New Tr e n d s in Tr a n s l ati on Stud i e s New Trends in Tra ns lat io n St udies Vol. 16 Against this background, Dubbing, Film and Performance attempts to fill a gap in Audiovisual Translation (AVT) research by investigating dubbing from the point of view of film and sound studies. The author argues that dubbing ought to be viewed and analysed holistically in terms of its visual, acoustic and linguistic composition. The ultimate goal is to raise further awareness of the changes dubbing brings about by showing its impact on characterization. To this end, a tripartite model has been devised to investigate how visual, aural and linguistic elements combine to construct characters and their performance in the original productions and how these are deconstructed and reconstructed in translation through dubbing. To test the model, the author analyses extracts of the US television series Buffy the Vampire Slayer and its French dubbed version. Charlotte Bosseaux is Senior Lecturer in Translation Studies at the University of Edinburgh. She is the author of How Does it Feel: Point of View in Translation (2007). Her current research focus is performance and characterization in audiovisual productions and her publications include work on Marilyn Monroe, and Spike and Buffy from Buffy the Vampire Slayer. Bosseaux • Dubbing, Film and Performance Research on dubbing in audiovisual productions has been prolific in the past few decades, which has helped to expand our understanding of the history and impact of dubbing worldwide. Much of this work, however, has been concerned with the linguistic aspects of audiovisual productions, whereas studies emphasizing the importance of visual and acoustic dimensions are few and far between. Dubbing, Film and Performance Uncanny Encounters Charlotte Bosseaux Peter Lang www.peterlang.com Dubbing, Film and Performance New Trends in Translation Studies V ol ume 16 Series Editor:  Professor Jorge Díaz Cintas Advis or y Bo ard: Profes s or S u san B assn et t Dr Lynne Bowker Profes s or Frede r ic C hau me Profes s or A lin e Re mael PETER LANG Oxford • Bern • Berlin • Bruxelles • Frankfurt am Main • New York • Wien Dubbing, Film and Performance Uncanny Encounters Charlotte Bosseaux PETER LANG Oxford • Bern • Berlin • Bruxelles • Frankfurt am Main • New York • Wien Bibliographic information published by Die Deutsche Nationalbibliothek. Die Deutsche Nationalbibliothek lists this publication in the Deutsche Nationalbibliografie; detailed bibliographic data is available on the Internet at http://dnb.d-nb.de. A catalogue record for this book is available from the British Library. Library of Congress Control Number: 2015939713 ISSN 1664-249X ISBN 978-3-0343-0235-7 (print) ISBN 978-3-0353-0737-5 (eBook) © Peter Lang AG, International Academic Publishers, Bern 2015 Hochfeldstrasse 32, CH-3012 Bern, Switzerland [email protected], www.peterlang.com, www.peterlang.net All rights reserved. All parts of this publication are protected by copyright. Any utilisation outside the strict limits of the copyright law, without the permission of the publisher, is forbidden and liable to prosecution. This applies in particular to reproductions, translations, microfilming, and storage and processing in electronic retrieval systems. This publication has been peer reviewed. Contents Acknowledgementsvii Introduction1 Chapter 1 Understanding audiovisual material: A multi-layered meaning process 7 Chapter 2 Performance and characterization 25 Chapter 3 Dubbing55 Chapter 4 The model 85 Chapter 5 Buffy the Vampire Slayer135 Chapter 6 Uncanny encounters: A multimodal analysis 155 Conclusion Where do we go from here? 211 Bibliography221 Index237 Acknowledgements This book is the fruit of many years of research and I would not have been able to write it without the input of a great many people. I would like to thank my Translation Studies colleagues and friends, particularly my ‘AVT chums’, Jorge Díaz-Cintas, Frederic Chaume and Pablo Romero-Fresco, who have provided feedback, guidance, ideas and support along the way. I would also like to thank my Edinburgh colleagues Sebnem Susam-Saraeva and Hephzibah Israel for their continuing support. I am also thankful to my Film Studies and Music Studies colleagues and friends, especially Martine Beugnet, Mark Cousins, Helen Julia Minors and Sarah Artt, for giving me advice when I did not know where to start when embarking on this journey and for providing feedback at various points of my research. I also would like to thank everyone who had something to say about my topic when it was developing in mysterious ways: friends, students, Translation Studies and Film Studies conference-goers, editors, reviewers and random people I met on the train, bus, boat or plane who did not know what they were letting themselves in for when they asked me what my job was! Thanks also to the staff at Peter Lang and the anonymous reader for her or his positive response and constructive feedback. Many thanks also to Conor O’Loughlin for his careful proofreading and indexing of the book. Thanks also to the Carnegie for funding part of the publication cost of this book and to the University of Edinburgh for a grant towards the proofreading and editing cost. Many thanks to Daniel Chandler for granting me permission to reproduce images published on his website (reproduced here as Figures 1, 2 and 3). My special thanks also go to my sangha and amazing friends, particularly Steve Earl, Sharon Deane-Cox, Zhu Zhu and Geoffrey Baines; your viii Acknowledgements friendship, time, positive energy and enthusiasm really made a difference at times when I was wondering why I was doing all of this, so thank you once again. I also would like to thank Coll Hutchinson for his valuable reading recommendations and Véronique Desnain and Sarah Artt for watching Buffy with me and discussing her awesomeness for many hours. And finally, I would like to thank my family for their ongoing support and love, particularly my grandmother and my parents; without you, I would never have been able to write any of this. This book is dedicated to you. Introduction Popular culture TV series and films reach millions of people and are usually remembered through their main characters. However, as they travel the world in translation, audiences may perceive these very same characters differently even though the images remain the same. The premise of this monograph is my deep conviction that translation is a complex multi-­layered process that has an impact on the way fictional characters are presented to their new audiences. Specifically, my point of entry is characterization: the way characters are created and presented in original and translated texts in an audiovisual context. I am particularly fascinated by audiovisual texts, which prove complex to deal with in translation owing to the fact that elements from various channels need to be taken into consideration; translators have to navigate both images and sounds, including words. Characterization in the framework of Film Studies refers to the way characters are created on-screen through features such as actors’ performance, voice quality, facial expressions, gestures, camera angles and soundtrack (Dyer 1979/1998). This book will investigate how characterization and performance (including voice quality, facial expressions and gestures) are intrinsically linked and show how dubbing affects performance. My main interest is in voice, since in dubbing the original actors’ voices are replaced by new ones from the target culture. Film Studies and Audiovisual Translation Studies have seen little discussion of actors’ voices as an integral part of their identity and of the way actors use language, i.e. their idiolect. Therefore, the primary goal of this monograph is to raise further awareness of the multimodality of the translation process and demonstrate how important it is to consider the above-mentioned aspects in original texts and in translation. Audiovisual Translation is arguably the most widespread mode of translation: foreign movies and television series or programmes reach us through translation every day. However, less research has been done in this field in comparison to other genres (such as literary translation). Research 2 Introduction started in the late 1980s with an emphasis on the media constraints inherent in dubbing and subtitling and the relative merits of these two modes of translation; it also focused on the search for norms or conventions that operate when translating into the target culture. Various studies have addressed issues such as the translation of ideological and cultural elements and the translation of humour. However, only a limited number of studies have looked into the presentation of characters, i.e. characterization and the potential impact of translation on characterization. This monograph therefore intends to fill this gap by investigating performance in the context of Audiovisual Translation and suggesting a new line of development in Audiovisual Translation research that has the potential to galvanize further studies and inspire other scholars and academics. In this monograph specifically, I elaborate a methodological tool for studying characterization through performance in audiovisual texts by means of acoustic (or oral) and visual analysis. My two principal objectives are to delve into an area that, so far, has been overlooked in Translation Studies – characterization and performance shifts in Audiovisual Translation – and to foster a new line of research that will be instrumental in the analysis of audiovisual material, using a multimodal approach focusing on elements from both acoustic and visual channels. The material chosen for investigation is the popular culture series Buffy the Vampire Slayer (1997–2003) and its dubbed French version. Through close analysis of shifts in performance between the original and dubbed versions, I will seek to establish which visual and oral (including linguistic) elements of a narrative audiovisual product need to be taken into account when investigating possible translation-induced characterization shifts. This meticulous analysis shall show the extent to which dubbing affects the portrayal of characters by identifying shifts in the presentation of these characters and any possible patterns in the translation strategies applied. When looking at characterization and performance, I am ultimately interested in the ‘feel’ of the text, i.e. the fictional universe presented in the text and how this is conveyed in translation. In Bosseaux (2007), I developed a model that uses linguistic elements derived from Systemic Functional Grammar (markers of deixis, transitivity and modality) to identify how point of view is manifested in the original and shifted in translation. This Introduction 3 work has been crucial to my understanding of the complexity of the translation process. However, as I had been dealing with novels, my main consideration was the linguistic aspect of translation. In this present monograph on audiovisual material, I will be focusing primarily on elements from the acoustic and visual channels. This is not to say that the linguistic component is not important; given that we are also dealing with words, there will have to be a linguistic consideration. However, many AVT studies have overplayed the role of linguistics in AV translation, and my work shall be seen as an attempt to counterbalance the current situation. Linguistic elements will therefore be incorporated, where appropriate, with the acoustic/ oral and visual analysis. My emphasis is on non-linguistic codes of film, or what Chaume calls the ‘signifying codes of cinematographic language’ (2004b: 16), i.e. elements of non-verbal communication and how these elements interact to create characterization. Although these features have been explored in studies of characterization in the area of Film and Television Studies (e.g. Branigan 1984, Dyer 1979/1998, and Klevan 2005), it is fair to say that this is a topic which remains under-researched. This monograph thus presents a comparative study which aims to pinpoint significant differences between the original and translated texts by comparing the original with its dubbed version(s). I will conduct two case studies focusing on the way the protagonists come across in the original and dubbed versions, first by looking at scenes from the original deemed representative of the characters’ personas and then comparing these to the dubbed French version. My ultimate goal is to add to the existing research in Audiovisual Translation by highlighting further the complexity of the translation process for AV texts, with a specific focus on dubbing. Outline In the first three chapters, I shall present and define what is meant by performance and characterization in audiovisual material. I will review works from various fields, including Film Studies, Performance Studies 4 Introduction and Audiovisual Translation Studies, in order to contextualize my model for analysing audiovisual material in translation. In Chapter 1, the notion of mise-en-scène and its various elements will be examined. In Chapter 2, characterization will be defined further and linked to performance. In Chapter 3, my emphasis will be on voice and identity specifically, since in dubbing the actors’ original voices are replaced by new ones. This chapter ends with a discussion of the effect dubbing can be said to have on viewers. It is in this section that I introduce Sigmund Freud’s concept of the uncanny (1919) and apply it to dubbing, thereby contextualising further my method for analysing original and dubbed products. In Chapter 4, I will introduce my multimodal model. When looking at characterization and performance, I primarily consider the universe presented in the audiovisual text and how this is conveyed in translation. The model is composed of non-linguistic codes of film and focuses on how these elements interact to create characterization and performance. These elements manifest themselves in aspects of performance such as speech delivery, voice characteristics, kinesics (facial expressions and gestures), proxemics and paralinguistics, as well as camera angles, lighting and soundtrack, all of which have a direct effect on how characters are portrayed. As words have been over-emphasized in previous AVT studies, it is the audio and visual elements that will be given prominence; however, linguistic elements will still be integrated into the acoustic presentation. Since visual elements such as facial expressions and gestures remain intact in translation, it is all the more important to consider how these dimensions interact with verbal dialogues given that we are dealing with an audio and visual product; a polysemiotic whole in which the image cannot be dissociated from the dialogue. Specific constraints attached to dubbing will be incorporated into the analysis, along with institutional constraints, cultural traditions and policies regarding audiovisual translation. Chapter 5 introduces the material chosen for the case studies. My innovative multimodal approach will be used to analyse a corpus composed of selected scenes from the popular culture series Buffy the Vampire Slayer ( Joss Whedon 1997–2003) and its dubbed French version. As we shall see, Buffy has been praised for, among other things, its construction of believable characters and its creative language, ‘Buffyspeak’, characterized Introduction 5 by neologisms, humour and slang. Another aspect of ‘Buffyspeak’ worthy of investigation in translation is the recurrent use of British English as opposed to American English, as the show features two British characters whose characterization is primarily based on accent, vocabulary and cultural differences. The dubbing of Buffy into French provides interesting material for researching characterization, given that accents, voice and vocabulary tend to undergo changes in translation. Three characters from the series have been chosen for investigation: Buffy, Spike and Giles. The corpus will be analysed to highlight ‘the factors contributing to the many-faceted meaning-making whole, as the various semiotic modalities are seen to operate in unison’ (Taylor 2003: 195). Specific features of performance will be identified, including voice characteristics and vocabulary choices related to (for instance) Britishness, as well as non-verbal behaviour such as facial expressions. My qualitative analytical method will aim to uncover how these elements have been treated in translation, e.g. whether they are removed, reflected or reinforced, thereby leading to a change in characterization. The final chapter, Chapter 6, presents the model in practice. The comparative study sets out to discover differences in characterization through performance between the original and dubbed versions. When analysing the corpus, the focus will be on the way the protagonists come across in the original and dubbed versions by comparing scenes from the original with those from the French version. These examples will be analysed with an emphasis on the interaction between the visual and oral channels. In my analysis of the scenes, I will comment on the visual image, kinesic action and soundtrack, emphasizing the interplay of paralinguistic features, kinesics, voice and linguistic elements used to create and portray characters. Voice quality, paralinguistic features, facial expressions, gestures and vocabulary will be analysed to show how these dimensions interact and create meaning. The first case study considers an excerpt from Buffy’s musical episode, with the emphasis on the function of songs as an important part of the series’ narrative. The second case study shall investigate performance in normal or ‘pure’ film dialogues, with a particular focus on Britishness and accents as well as paralinguistic features (e.g. tone of voice) and visual elements (e.g. gestures and facial expressions). 6 Introduction Before exploring the theoretical material on which my understanding of translation, characterization and performance is based, I would like to emphasize the transdisciplinary aspect of my work. In order to conceptualise dubbing and performance and create a method to analyse characterization in originals and dubbed AV texts, I have relied on works from various fields, including Film Studies, Theatre Studies, Television Studies, Audiovisual Translation Studies, and Sound Studies. This has made the research process a rich and complex one, and I hope that researchers and readers in all of these areas will find my work intellectually stimulating. Chapter 1 Understanding audiovisual material: A multi-layered meaning process 1.1 Introduction Gavin Lambert explains that: ‘[U]ntil we know how a film is speaking to us, we cannot be sure what it is saying’ (Lambert 1952: 7 in Gibbs 2002: 100). What Lambert highlights in this short quote is the fact that audiovisual materials, such as films and television series,1 have a language of their own and that in order to understand them, we must learn to read and decode the various layers of meaning presented to us. Broadly speaking there are two levels of communications in films, known as the horizontal and vertical levels (Vanoye 1985). The vertical level corresponds to the interaction between directors and the audience, whereas the horizontal level corresponds to the interaction between characters. These two levels are interrelated since meaning comes from the interaction between audience and film (Phillips 2000: 88) and both the audience and directors interpret meaning based on the interaction between the characters. Interpretation is therefore an important process when it comes to understanding films – so much so that Stafford notes that ‘a film would not exist without an audience’ (2007: 73). Consequently, this process of making meaning is not a straightforward one, as the audience responds to films on various levels. Patrick Phillips explains that there are two main 1 For the sake of simplicity, the word ‘film’ will hereafter be used to talk about both films and television series. 8 Chapter 1 levels, the intellectual level and the emotional level (2000: 4–7), including previous experiences (Stafford 2007: 87), all of which will inform our appreciation of what is happening on-screen. Furthermore, this viewing experience is both shared and personal (Phillips 2000: 5); for instance, we can laugh at the same time as other people while also having our own personal interpretation. Therefore, films can be discussed both in terms of their own language and of our viewing experience, and the first step towards conveying this experience to readers is to describe films; to put into words how they convey meaning. However, decoding a film’s meaning is a complex task given that a film is generally understood as a ‘polysemiotic medium’; a whole that audiences have to reconstruct (Gottlieb 2005, Desilla 2009: 120). Indeed, various elements or aspects combine to create meaning in a film, such as the mise-en-scène, editing, sound, and cinematography. For instance, when discussing the choice of music in the opening credits of Desperately Seeking Susan (Susan Seidelman 1985), Douglas Pye (2007: 33) explains that when we watch a film, ‘we experience simultaneously the interaction of elements – colour, framing, action, sound and so on – that analysis inevitably separates’. Consequently, we can only analyse films by breaking them down into these smaller units; a process of description or dissection necessary in order to understand how films elicit particular reactions from audiences. Even though this process may run the risk of ‘deconstructing’ the whole and the magic of the carefully created atmosphere that goes with it, it is only by the act of describing that we can take the first step towards trying to understand the mechanics at work in audiovisual materials, be they originals or translations. Films are therefore complex repositories of meaning conveyed through various elements which must be read both individually and as part of a whole. In this first chapter, I examine the concept of mise-en-scène in order to show how audiovisual materials ‘speak’ to us or how they can be ‘read’; that is, how films convey meaning and how this can be linked to characterization and performance, which will be examined in more detail in Chapter 2. Understanding audiovisual material: A multi-layered meaning process 9 1.2  Elements of films: The visual elements of mise-en-scène Mise-en-scène is a complex concept ‘concerned with visual style in the cinema’ (Gibbs 2002: 1), which translates literally as ‘to put to stage’ (ibid.: 5) or ‘putting into scene’ (Dix 2008: 11). Gibbs offers a very simple yet useful definition of mise-en-scène as ‘the contents of the frame and the way they are organised’ (2002: 5). Therefore, following Gibbs’ definition, my work considers audiovisual materials in terms of the contents of their frame and, more specifically, ‘lighting, costume, décor, properties and the actors themselves […], framing, camera movement, the particular lens employed and other photographic decisions’ (ibid.). From this definition, one can see that mise-en-scène is concerned with cinematographic features and ‘encompasses both what the audience can see, and the way in which we are invited to see it’ (ibid.). In the present book, the description of scenes in originals and dubbed versions will therefore take into consideration a selection of communicative elements in film following Gibbs’ classification (2002: 6–26): lighting, colour, costume, props, décor, action and performance, space, the position of the camera and framing. The following paragraphs will examine each of these elements in turn. Lighting specifically concerns how light is used or organized to present characters, i.e. to emphasize or minimize their presence on-screen. Lighting creates mood and can be used to highlight elements or characters in a scene through ‘high key lighting’ and ‘low key lighting’, each of which has a different connotation (Dix 2008: 18–19). What we are interested in is, for instance, whether characters are in the foreground or in the background (e.g. in the light or in the dark), or whether one character in a scene is better lit than the other protagonists, as this could mean that he or she is also in a clearer position in their emotional life. Audience perception will therefore be dependent on the way characters are lit, what they are saying and their facial expressions and gestures, all of which are elements of performance, as we shall see in Chapter 2. In the context of translation, the connotative messages attached to lighting may lead to different perceptions given that 10 Chapter 1 cultures are not monolithic spaces of meaning. This is why it is important to be sensitive to the specific elements of mise-en-scène. Colours are also crucial to creating meaning, particularly the way they are used and their associations. Colours carry connotations; in the West, for instance, ‘red’ is usually culturally associated with passion and ‘white’ with purity. These associations may vary across cultures, although there are some colours which have cross-cultural associations. For instance, when analysing the opening credits of Desperately Seeking Susan (Susan Seidelman 1985), Pye (2007: 32–3) comments on the use of pink and how this colour is widely used as a symbol of femininity. As noted previously, dissecting elements of mise-en-scène is necessary to our understanding of what these elements are and how they interact to make meaning. Colours and lighting are in fact linked, as colours may be considered as ‘feature[s] of the lighting, the set decoration, or props’ (Gibbs 2002: 8). Moreover, Baldry and Thibault (2006: 199) also note that a colour can act as a cohesive device: a ‘colour is not an isolate – it is not a question of pure chromatic quality – but has its significance in relation to other features of the visual field with which it is integrated’. Hence, colours are related to various coding orientations (Kress and Van Leeuwen 1996, Baldry and Thibault 2006: 200). There are three different codings: naturalistic, sensory/sensual and the hyperreal, all of which will convey different meanings and have an impact on the audience’s perception. Additionally, colours can also be used as linkages: ‘details which will make the audience, consciously or more often unconsciously, connect one scene or character or action with another’ (Ian Cameron 1963: 8). Throughout films, these linkages will act as motifs and through them the audience will associate particular images or scenes with one another. For instance, the use of the colour red in Lynne Ramsey’s We Need to Talk About Kevin (2011), present in food, clothes, paint and nature, permeates the whole film and can be seen as a constant reminder of or clues about Kevin’s looming atrocious act. Mentioning clothes leads us to costume, another important parameter that is concerned with the way clothes, hairstyles and make-up are used to convey meaning. All elements of costume prove highly significant in terms of characterization. Take Marilyn Monroe, for instance: her peroxide blonde hair and tight dress in Gentlemen Prefer Blondes (Howard Hawks 1953) contribute to expressing her oozing sexuality.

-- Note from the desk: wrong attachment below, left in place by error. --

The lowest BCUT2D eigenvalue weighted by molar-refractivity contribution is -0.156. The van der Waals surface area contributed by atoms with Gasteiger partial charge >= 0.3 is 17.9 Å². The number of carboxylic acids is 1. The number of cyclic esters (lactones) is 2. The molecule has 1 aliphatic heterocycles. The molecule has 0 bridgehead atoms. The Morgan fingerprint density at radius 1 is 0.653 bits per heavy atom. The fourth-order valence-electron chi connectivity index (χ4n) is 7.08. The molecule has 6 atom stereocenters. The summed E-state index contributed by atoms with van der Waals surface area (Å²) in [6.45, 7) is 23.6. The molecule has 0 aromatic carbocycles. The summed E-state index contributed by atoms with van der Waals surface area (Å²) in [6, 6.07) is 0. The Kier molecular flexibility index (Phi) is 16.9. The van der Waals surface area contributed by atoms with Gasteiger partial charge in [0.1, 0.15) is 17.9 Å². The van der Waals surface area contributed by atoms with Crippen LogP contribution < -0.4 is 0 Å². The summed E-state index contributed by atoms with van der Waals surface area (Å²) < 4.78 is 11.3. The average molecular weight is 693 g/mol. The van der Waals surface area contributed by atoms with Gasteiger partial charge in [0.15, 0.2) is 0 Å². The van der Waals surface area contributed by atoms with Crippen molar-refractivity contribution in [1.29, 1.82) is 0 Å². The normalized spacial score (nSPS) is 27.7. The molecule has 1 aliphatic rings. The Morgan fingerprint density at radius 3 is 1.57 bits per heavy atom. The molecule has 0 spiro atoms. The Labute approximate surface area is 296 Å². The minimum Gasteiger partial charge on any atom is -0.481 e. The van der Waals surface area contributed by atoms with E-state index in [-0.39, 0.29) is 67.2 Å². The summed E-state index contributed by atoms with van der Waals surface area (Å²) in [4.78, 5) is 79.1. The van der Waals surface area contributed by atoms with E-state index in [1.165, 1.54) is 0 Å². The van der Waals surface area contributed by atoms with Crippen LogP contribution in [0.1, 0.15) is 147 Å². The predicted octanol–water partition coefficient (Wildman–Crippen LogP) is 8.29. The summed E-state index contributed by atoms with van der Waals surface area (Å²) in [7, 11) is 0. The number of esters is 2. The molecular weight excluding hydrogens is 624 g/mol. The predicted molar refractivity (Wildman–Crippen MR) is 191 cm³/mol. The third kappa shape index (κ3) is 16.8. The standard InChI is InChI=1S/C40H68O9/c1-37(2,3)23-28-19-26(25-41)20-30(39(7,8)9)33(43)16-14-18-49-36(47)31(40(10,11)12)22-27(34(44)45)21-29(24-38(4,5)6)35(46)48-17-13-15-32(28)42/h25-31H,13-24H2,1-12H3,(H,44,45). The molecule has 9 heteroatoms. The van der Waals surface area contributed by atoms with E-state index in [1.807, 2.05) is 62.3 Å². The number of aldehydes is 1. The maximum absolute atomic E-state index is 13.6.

Author Charlotte Bosseaux Isbn 9783034302357 File size 2.09MB Year 2015 Pages 242 Language English File format PDF Category Cinema Book Description: FacebookTwitterGoogle+TumblrDiggMySpaceShare Research on dubbing in audiovisual productions has been prolific in the past few decades, which has helped to expand our understanding of the history and impact of dubbing worldwide. Much of this work, however, has been concerned with the linguistic aspects of audiovisual productions, whereas studies emphasizing the importance of visual and acoustic dimensions are few and far between. Against this background, Dubbing, Film and Performance attempts to fill a gap in Audiovisual Translation (AVT) research by investigating dubbing from the point of view of film and sound studies. The author argues that dubbing ought to be viewed and analysed holistically in terms of its visual, acoustic and linguistic composition. The ultimate goal is to raise further awareness of the changes dubbing brings about by showing its impact on characterization. To this end, a tripartite model has been devised to investigate how visual, aural and linguistic elements combine to construct characters and their performance in the original productions and how these are deconstructed and reconstructed in translation through dubbing. To test the model, the author analyses extracts of the US television series Buffy the Vampire Slayer and its French dubbed version.     Download (2.09MB) Terror Television: American Series, 1970-1999 Joss Whedon: The Biography Dreams In American Television Narratives: From Dallas To Buffy Cult Telefantasy Series: A Critical Analysis of The Prisoner, Twin Peaks, The X-Files, Buffy the Vampire Slayer, Lost, Heroes.. The Languages Of Dubbing: Mainstream Audiovisual Translation In Italy Load more posts